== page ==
In the late 90s there were 3 video games that ruled my childhood, and as luck should have it all 3 of those franchises have been revitalised in 2017. Barely a day went past that I didn’t play Tekken 2, and though it does have its shortcomings, Tekken 7 is a breath-taking spectacle to behold. It may have caused grey hairs to sprout early, but Crash Bandicoot 2 filled my afternoons with joy and anger, and now in glorious HD I can do it all again after work! Whilst everyone was playing Gran Turismo, I was winning gold and having a blast on Micro Machines V3, and now 20 years later I can relive my tiny 4 wheeled victory … I think? Sometimes nostalgia can cloud our judgements and make treasures from our childhood look that little bit shinier, so I ask myself, is Micro Machines World Series one of those cases?
Micro Machines: World Series is the latest release from the critically acclaimed top down racing franchise, out now on PS4, Xbox One and PC. Helmed by the Sheffield based (and Oddworld based at that) studio ‘Just Add Water’, World Series sets to bring the much loved, nostalgic arcade racer back into the spotlight with help from industry giants Codemasters, the team that brought it to life in the first place. In this day and age, multiplayer reigns supreme, so it’s no surprise that World Series has focused its attention on online capabilities, reiterating the fact that what made this franchise so great was its chaotic multiplayer. For avid fans who wanted a little bit of spice and carnage in their next gen revival, World Series brings with it an all new Arena match, a special event which pits your vehicles and their unique weaponry against each other for a cute, all out war; it’s definitely a welcome addition in 2017. With outrageous characters, destructive weapons and diabolically difficult tracks to get your head round, Micro Machines: World Series definitely sounds like the next gen sequel fans have been screaming out for, especially considering we thought 2014’s ‘Toybox Turbos’ (Codemasters terrific unofficial Micro Machines revival), was the closest we were going to get. Toybox Turbos gave us a naughty nibble of the nostalgic pie, making us realise that there’s still a place in our hearts for a daft toy-car racing game, but was it worth waiting nearly 3 years for the rest of the slice? Start your engines; it’s going to be a bumpy ride.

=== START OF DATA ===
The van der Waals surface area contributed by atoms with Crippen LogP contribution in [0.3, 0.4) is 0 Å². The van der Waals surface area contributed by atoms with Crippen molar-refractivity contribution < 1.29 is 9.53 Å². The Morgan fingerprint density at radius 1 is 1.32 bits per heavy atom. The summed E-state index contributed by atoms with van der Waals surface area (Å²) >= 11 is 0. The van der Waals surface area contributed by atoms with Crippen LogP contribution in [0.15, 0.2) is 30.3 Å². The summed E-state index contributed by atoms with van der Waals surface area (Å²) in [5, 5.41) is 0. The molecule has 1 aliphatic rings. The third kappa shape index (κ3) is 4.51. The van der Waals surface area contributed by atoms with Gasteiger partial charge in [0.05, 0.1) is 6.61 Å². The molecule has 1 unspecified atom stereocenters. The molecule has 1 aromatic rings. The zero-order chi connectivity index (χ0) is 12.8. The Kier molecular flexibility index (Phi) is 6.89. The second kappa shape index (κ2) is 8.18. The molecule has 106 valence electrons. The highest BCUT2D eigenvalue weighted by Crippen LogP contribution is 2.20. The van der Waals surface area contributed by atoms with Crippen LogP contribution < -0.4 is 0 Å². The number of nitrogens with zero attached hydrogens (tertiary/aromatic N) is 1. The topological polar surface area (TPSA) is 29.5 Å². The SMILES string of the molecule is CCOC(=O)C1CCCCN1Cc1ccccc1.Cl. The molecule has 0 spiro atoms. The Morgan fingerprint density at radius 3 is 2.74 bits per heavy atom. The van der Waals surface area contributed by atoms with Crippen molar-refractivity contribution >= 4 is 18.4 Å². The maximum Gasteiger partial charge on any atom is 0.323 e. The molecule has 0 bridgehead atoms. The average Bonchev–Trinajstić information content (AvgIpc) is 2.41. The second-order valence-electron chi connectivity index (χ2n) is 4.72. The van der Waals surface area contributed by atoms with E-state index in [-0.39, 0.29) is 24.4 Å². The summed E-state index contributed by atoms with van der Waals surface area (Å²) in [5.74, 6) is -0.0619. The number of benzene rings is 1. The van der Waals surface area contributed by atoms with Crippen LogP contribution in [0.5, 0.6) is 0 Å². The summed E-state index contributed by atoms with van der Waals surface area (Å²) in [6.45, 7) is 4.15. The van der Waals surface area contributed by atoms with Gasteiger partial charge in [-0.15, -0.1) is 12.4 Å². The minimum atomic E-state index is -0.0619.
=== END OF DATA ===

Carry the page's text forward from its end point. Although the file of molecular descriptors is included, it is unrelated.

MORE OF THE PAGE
I’ll go into the newest additions to the game shortly, but ultimately if you’re reading this then you just want to know whether it’s like the classic games or not, and if by that you mean is it great fun and horribly difficult? Then yes it is! Offline skirmishes is where you’d expect Micro Machines to excel, and still 26 years on Codemasters know how to make local multiplayer exhilarating and dangerously competitive. If you expected to race around on a messy breakfast table, manic school classroom or ransacked pool table then prepare to be overjoyed as these classic tracks and more are back and looking better than ever; each track has been masterfully created and thought out in such a way you’re in awe staring at a track you almost recognise from 2 decades ago. Micro Machines World Series looks simply spectacular, racing a tiny toy car has never looked this slick and it’s great to see that even in its hiatus Codemasters haven’t forgotten the simple things that made this franchise great. Fans of Toybox Turbos may find one or two similarities between the two games as a number of the tracks have been developed further and rebranded slightly. Speaking of rebranding, instead of those typical weapons you’ve come to love, the giant mallet, the tommy gun, the mines, well they’re all still there, however this time they’re sponsored by NERF, which by no means is a problem (if anything having a toy manufacturer make an appearance in a game about toys is genius), but here it feels a little force fed and more like a TV advert you happen to be playing along with. Everything that originally made Micro Machines such a maniacal house hold name in the 1990s makes a triumphant return here, so fans will jump in and out of their tiny 4 wheelers to their heart’s content, but it won’t take long before said fans lift the bonnet of their tiny 4 wheelers and find an awful lot missing.